Post-university I continued to write a decent amount of poetry and went on to win the staff poetry competition at the University of Worcester for two consecutive years. My short story writing, however, started to gradually dwindle. Instead I discovered blogging; arguably less creative, but still a good outlet for my thoughts and feelings. Also during this time, through a fortuitous and surreal set of circumstances, I came to be in touch with one of my musical idols: Cerys Matthews. I got to set up and run her MySpace site and then took over the running of her official website as well. As part of my role as her webmistress, I was asked to write a biography for use on her management's website. It wasn't the type of thing I was used to writing, but I enjoyed the challenge and was pleased with what I produced. I was even more pleased when it was then used in one of her tour programmes. It wasn't the first time I'd seen my writing in print (I've had various poems published in anthologies by Poetry Now and Poetry.com), but it was definitely a proud moment for me. As the biography's now out of date, you can't find it on the official websites any more, but you can still read it here - it starts towards the end of the page, beginning 'Cerys Matthews is a Cardiff-born singer and songwriter...'.

The next jump-start to my writing came in 2009 when there was a competition being run through my place of work. It was for any form of creativity based around the topic of libraries. I contemplated the writing of a poem, as they'd previously done me well in workplace competitions, but I fancied a new challenge and decided to write a short story instead. Although my fiction writing hadn't dried up and I'd made a couple of recent attempts at starting novels, I'd not actually written and completed a short story in quite a long time. Having a deadline was the necessary motivation I needed and I was pleased with my runners-up placing (even though winning would have been nicer, obviously).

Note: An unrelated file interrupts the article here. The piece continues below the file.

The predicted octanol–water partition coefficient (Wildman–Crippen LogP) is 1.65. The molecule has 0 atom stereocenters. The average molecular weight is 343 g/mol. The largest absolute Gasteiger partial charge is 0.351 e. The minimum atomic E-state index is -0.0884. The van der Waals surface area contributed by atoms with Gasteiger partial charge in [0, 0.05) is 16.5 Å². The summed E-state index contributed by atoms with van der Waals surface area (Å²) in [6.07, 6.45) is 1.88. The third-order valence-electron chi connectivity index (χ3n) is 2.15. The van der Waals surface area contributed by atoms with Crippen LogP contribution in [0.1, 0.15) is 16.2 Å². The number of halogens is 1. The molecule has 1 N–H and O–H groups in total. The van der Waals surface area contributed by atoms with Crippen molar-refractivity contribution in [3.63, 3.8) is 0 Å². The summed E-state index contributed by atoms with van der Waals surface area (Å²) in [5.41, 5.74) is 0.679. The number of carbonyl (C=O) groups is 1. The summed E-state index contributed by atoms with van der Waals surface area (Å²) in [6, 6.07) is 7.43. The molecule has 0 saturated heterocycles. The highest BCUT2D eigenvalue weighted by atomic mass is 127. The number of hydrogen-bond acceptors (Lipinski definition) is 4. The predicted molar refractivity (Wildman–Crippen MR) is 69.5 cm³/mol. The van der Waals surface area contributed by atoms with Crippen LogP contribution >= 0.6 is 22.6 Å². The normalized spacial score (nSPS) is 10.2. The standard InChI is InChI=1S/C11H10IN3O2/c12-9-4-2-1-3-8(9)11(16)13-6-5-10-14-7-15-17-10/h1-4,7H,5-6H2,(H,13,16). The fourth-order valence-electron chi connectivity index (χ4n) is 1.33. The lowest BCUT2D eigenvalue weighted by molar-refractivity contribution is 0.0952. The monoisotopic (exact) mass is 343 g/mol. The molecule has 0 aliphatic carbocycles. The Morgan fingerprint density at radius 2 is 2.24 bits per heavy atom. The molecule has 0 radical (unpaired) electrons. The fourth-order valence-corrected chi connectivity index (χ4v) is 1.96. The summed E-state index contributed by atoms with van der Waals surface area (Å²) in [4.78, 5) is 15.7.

Since 2009, I've gone on to write a few more short stories and poems, as well as making a start on a novel. Unlike other novels I've started writing and not gotten very far with, I feel a sense of dedication to this one that I've never felt before. However, I still struggle with self-discipline and motivation. The setting up of this website is a way of trying to combat that.

Personal Websites

This isn't my first personal website. I first set one up in about 2000, just after I'd learnt how to make them at university. It was... how can I put it?... colourful! The word 'gaudy' also springs to mind, but hey, this was back in 2000! Prime time of awful geocities sites with multiple animated gifs and frighteningly loud background music that you couldn't turn off. My site was at least free from background music and only had the one animated gif (correction: it had 3 - I forgot about the 2 spinning disco balls - the shame!). In particular it was defined by its pink colour scheme and the cartoon picture of me on the front page. Thank goodness my web design skills have moved on since those days... *ahem*. Behold the monstrosity:

Old website
(the cartoon Chantal waved and the disco balls span around - classy!)

I did create a more toned down version at a later date, albeit still very pink. As you can tell, it was never intended as a particularly serious site. Although I did use it as a means of sharing my poetry, it was more predominantly a way of sharing my photos and honouring my favourite musicians, actors and actresses.

So why have I now decided to set up a new personal website, 12 years later? Well, as I already mentioned, I need incentive and motivation to encourage me to write more and to finally achieve the goal I set for myself as a young child: to be a novelist. If I can use this website, and the blog in particularly, to build up some kind of potential audience for my writing, I think it'll give me the incentive I need to actually sit down and put pen to paper (or fingers to keyboard). So, no pressure or anything, it's only my childhood dream, but if you could read some of my short stories and/or poetry and then, if you like them, pop over to my blog and harrass me to get my novel written, I'd greatly appreciate it.